Monday, January 5, 2009

The Emerging Goddess

Some time ago, I wrote some poems for a friend's book of photography, called The Emerging Goddess. I didn't know much about the history of goddesses at the time he asked me to write the poems, so I did a little reading up. Here's what I found out.

Those Ubiquitous Goddesses

Those mythological girls sure had it covered.
They were everywhere.
Every body of water imaginable –
the sea, the ocean, and all the freshwater streams, rivers, and lakes
even the springs, fountains, and marshes had a goddess.
They were the muses of creativity
inspiring lyrics, music, comedy, tragedy, dance, choral song,
astronomy, poetry, hymns, and epics.
They could have been epics in themselves.

They liked to go around in threes –
the Triple Goddess – maiden, mother, and crone,
the Three Virgins,
the Charities our goddesses of beauty,
the Furies our fearsome crones,
the Fates who controlled the time of birth,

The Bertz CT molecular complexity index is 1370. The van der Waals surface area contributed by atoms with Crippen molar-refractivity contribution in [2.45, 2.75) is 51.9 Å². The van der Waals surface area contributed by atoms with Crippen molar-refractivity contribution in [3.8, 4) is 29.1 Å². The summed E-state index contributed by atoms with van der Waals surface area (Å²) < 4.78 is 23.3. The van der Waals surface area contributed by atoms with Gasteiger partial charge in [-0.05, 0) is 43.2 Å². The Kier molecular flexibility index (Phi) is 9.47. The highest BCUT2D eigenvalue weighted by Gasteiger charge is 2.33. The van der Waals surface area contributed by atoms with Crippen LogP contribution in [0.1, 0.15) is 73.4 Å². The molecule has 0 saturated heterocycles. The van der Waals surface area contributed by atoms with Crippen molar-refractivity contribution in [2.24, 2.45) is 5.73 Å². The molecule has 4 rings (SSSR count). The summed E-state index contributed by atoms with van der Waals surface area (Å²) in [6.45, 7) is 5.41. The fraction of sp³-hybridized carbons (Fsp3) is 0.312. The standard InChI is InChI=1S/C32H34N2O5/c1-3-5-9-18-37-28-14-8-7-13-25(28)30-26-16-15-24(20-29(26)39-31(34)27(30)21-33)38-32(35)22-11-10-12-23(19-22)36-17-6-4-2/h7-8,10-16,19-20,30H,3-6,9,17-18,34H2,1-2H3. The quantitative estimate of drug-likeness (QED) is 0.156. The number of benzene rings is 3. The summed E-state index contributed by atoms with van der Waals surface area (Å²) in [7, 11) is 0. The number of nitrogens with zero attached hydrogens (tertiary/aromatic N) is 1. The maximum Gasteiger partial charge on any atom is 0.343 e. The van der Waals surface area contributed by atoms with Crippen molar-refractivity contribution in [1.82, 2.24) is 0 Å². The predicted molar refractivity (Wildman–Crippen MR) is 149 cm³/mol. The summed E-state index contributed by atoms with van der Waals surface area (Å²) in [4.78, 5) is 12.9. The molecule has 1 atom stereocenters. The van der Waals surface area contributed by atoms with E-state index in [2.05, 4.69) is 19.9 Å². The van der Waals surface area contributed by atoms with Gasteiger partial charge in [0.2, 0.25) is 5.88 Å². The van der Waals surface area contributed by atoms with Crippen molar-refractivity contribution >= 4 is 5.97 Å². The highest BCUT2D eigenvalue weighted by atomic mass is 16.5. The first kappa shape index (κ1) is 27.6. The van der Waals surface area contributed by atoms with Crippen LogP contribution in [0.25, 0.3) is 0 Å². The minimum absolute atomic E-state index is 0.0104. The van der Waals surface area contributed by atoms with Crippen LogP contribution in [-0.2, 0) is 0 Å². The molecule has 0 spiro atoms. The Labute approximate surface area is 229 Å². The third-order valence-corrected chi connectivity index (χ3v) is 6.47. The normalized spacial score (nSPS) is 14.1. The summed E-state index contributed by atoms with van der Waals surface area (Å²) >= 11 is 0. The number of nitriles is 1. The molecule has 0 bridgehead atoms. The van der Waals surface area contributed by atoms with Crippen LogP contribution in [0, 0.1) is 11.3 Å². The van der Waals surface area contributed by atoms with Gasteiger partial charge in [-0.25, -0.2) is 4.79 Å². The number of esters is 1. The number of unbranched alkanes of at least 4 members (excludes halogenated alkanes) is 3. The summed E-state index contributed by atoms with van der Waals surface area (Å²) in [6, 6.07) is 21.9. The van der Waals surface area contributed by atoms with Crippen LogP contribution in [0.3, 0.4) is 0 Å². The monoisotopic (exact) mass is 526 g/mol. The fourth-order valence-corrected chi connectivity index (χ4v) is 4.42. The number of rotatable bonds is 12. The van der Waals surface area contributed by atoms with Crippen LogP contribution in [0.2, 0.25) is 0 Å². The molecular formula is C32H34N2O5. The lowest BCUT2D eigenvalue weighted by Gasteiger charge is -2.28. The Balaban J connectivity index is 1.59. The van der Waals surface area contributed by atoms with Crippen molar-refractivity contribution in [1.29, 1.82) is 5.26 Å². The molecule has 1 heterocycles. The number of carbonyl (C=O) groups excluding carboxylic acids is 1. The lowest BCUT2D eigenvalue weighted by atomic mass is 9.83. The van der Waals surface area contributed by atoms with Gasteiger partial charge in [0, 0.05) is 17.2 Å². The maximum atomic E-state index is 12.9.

how lives turned out,
and when it was time to die.
It didn’t do to tempt the Fates.
Some of the other threesomes weren’t so nice
or even attractive:
the Gorgons whose ruler was Medusa –
you know the one with the snaky hair,
the wise Gray sisters.
Poor things from Day One
had to share one tooth and one eye,
And those hungry Harpies
went around a half bird and half woman.

But mostly they were protectors
of all creations on earth,
of the moon, the days of weeks, the stars, the light,
the hearth and home,
the harvest and fields.

One goddess protected marriage
another protected prostitutes
another protected childbirth
and another protected young women.
Now figure all that out.
Wherever our goddess of spring walked
flowers bloomed.
But this poor soul
had to live as queen of the underworld half the year
just because she ate one pomegranate seed.
Even her mother,
the goddess of all life on earth,
couldn’t protect her.

Some goddesses were quite independent.
They hunted,
they went to war,
and one so cold and vain
was the goddess of love and beauty.
She lusted after the god of war.
What a combo that must have been.
Still others protected wisdom,
weaving, and the soul.
The soul goddess
married the god of love.
A most fortuitous union.

True, it’s all a myth.
Yet you can’t deny
it’s all about life lessons
and what we’re ready to learn.
So, let’s show those girls
their work was not for naught,
that we’re up to the challenge
to reach our potential,
to claim our destiny,
to protect and rule the world and beyond.

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